China criticizes U.S. decision to restrict computer chip exports

by Jacob Fuller
China criticizes U.S. decision to restrict computer chip exports

Vicky Arias, FISM News


China criticized a new set of U.S. policies aimed at restricting their ability to access sensitive computer chip and semiconductor technology.

On Friday, the U.S. Department of Commerce released a statement documenting a plan to tighten U.S. exports of advanced computer technology to China.

The statement reads in part that the U.S. plans to “restrict the People’s Republic of China’s (PRC’s) ability to both purchase and manufacture certain high-end [computer] chips used in military applications.” The Commerce Dept. stated that the Chinese government uses “advanced computing chips” and semiconductor technology “to produce advanced military systems including weapons of mass destruction … and commit human rights abuses.”

Thea D. Rozman, Assistant Secretary of Commerce for Export Administration, explained that “the PRC has poured resources into developing supercomputing capabilities and … it is using these capabilities to monitor, track, and surveil its own citizens, and fuel its military modernization.”

As part of the new export restrictions, facilities seeking license agreements with the United States to manufacture or export sensitive U.S. technology to entirely-owned Chinese companies will presumably be denied.

Items of particular concern to the U.S. government are microchips, specifically, logic chips below 16 or 14 nanometers, DRAM memory chips less than 18 nanometers, and NAND flash memory chips with more than 128 layers. The lower the nanometers, the more efficiently the chip will perform. Currently, the most advanced chips contain structures as small as 10 nanometers.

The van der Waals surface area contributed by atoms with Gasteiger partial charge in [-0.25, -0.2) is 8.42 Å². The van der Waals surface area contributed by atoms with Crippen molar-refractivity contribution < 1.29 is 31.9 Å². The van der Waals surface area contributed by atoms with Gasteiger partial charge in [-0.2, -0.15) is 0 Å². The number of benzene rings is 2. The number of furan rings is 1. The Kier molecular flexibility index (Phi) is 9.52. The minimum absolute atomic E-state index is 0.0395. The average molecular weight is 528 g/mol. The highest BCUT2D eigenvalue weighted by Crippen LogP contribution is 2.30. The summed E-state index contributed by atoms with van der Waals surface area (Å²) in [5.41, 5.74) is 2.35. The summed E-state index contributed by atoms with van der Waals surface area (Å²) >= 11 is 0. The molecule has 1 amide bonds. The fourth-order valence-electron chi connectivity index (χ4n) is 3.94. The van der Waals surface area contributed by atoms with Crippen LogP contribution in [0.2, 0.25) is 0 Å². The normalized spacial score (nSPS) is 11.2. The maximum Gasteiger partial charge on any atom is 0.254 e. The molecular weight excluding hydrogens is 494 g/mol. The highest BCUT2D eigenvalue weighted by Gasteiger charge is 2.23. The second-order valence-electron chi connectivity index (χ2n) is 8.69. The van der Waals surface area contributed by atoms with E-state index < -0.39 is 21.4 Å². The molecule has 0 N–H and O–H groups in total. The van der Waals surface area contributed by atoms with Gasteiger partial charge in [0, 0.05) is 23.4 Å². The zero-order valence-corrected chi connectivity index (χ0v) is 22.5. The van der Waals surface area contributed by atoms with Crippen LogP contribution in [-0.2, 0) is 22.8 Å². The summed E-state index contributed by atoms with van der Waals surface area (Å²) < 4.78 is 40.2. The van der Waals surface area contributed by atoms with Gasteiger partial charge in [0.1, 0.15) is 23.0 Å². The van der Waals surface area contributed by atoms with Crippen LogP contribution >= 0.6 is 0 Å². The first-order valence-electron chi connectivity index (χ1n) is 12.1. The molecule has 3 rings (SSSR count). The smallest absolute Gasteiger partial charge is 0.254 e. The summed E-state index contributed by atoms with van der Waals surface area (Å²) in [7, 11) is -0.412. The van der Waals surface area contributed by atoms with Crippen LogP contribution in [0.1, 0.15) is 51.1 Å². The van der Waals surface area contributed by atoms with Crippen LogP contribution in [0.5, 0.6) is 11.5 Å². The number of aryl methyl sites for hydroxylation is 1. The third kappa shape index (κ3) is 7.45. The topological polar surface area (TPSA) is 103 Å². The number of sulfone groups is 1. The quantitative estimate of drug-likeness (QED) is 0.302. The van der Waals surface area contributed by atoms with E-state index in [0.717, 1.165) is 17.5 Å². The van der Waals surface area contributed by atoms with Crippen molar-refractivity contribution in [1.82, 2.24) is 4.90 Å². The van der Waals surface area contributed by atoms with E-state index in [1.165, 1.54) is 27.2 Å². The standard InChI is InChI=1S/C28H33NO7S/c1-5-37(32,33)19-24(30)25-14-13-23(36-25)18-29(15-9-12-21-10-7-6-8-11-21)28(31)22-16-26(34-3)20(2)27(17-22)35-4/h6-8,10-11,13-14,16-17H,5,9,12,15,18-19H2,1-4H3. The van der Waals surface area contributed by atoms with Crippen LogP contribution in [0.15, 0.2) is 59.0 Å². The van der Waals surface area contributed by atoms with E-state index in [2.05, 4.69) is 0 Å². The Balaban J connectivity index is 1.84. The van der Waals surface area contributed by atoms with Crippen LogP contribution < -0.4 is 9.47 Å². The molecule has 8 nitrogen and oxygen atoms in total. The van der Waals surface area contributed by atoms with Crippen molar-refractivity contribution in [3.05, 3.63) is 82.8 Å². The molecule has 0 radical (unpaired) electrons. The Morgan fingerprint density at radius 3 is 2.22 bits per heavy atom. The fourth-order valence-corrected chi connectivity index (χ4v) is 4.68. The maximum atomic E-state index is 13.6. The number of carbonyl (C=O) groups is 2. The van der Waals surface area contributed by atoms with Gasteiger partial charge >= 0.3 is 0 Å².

Logic chips process information for electronic devices [and] memory chips retain information.

Microchips, found in everything from smartphones to MRI machines, are an essential component of modern technology. According to ASML, a leading global manufacturer of chip-making machines, “in 2020, more than 932 billion chips were manufactured around the world, feeding a €440 billion ($426 billion) industry.”

Chinese officials reacted to the new restrictions with sharp criticism. China’s Foreign Ministry spokeswoman Mao Ning stated that “out of the need to maintain its sci-tech hegemony, the U.S. abuses export control measures to maliciously block and suppress Chinese companies.” Mao continued, claiming that the U.S. is weaponizing technology.

According to Bloomberg, the United States’ new policy on restricting exports of microchip technology to China “[escalates] tensions between the two countries.”

Jim Lewis, a cybersecurity expert at the Center for International and Strategic Studies, explained that “this will set the Chinese back years. China isn’t going to give up on chipmaking … but this will really slow them [down].”

However, according to Reuters, the Biden administration “conceded … that they had not secured any promises that allied nations would implement similar measures and that discussions with those nations are ongoing.”

“We recognize that the unilateral controls we’re putting into place will lose effectiveness over time if other countries don’t join us,’ one official said. “And we risk harming U.S. technology leadership if foreign competitors are not subject to similar controls.”

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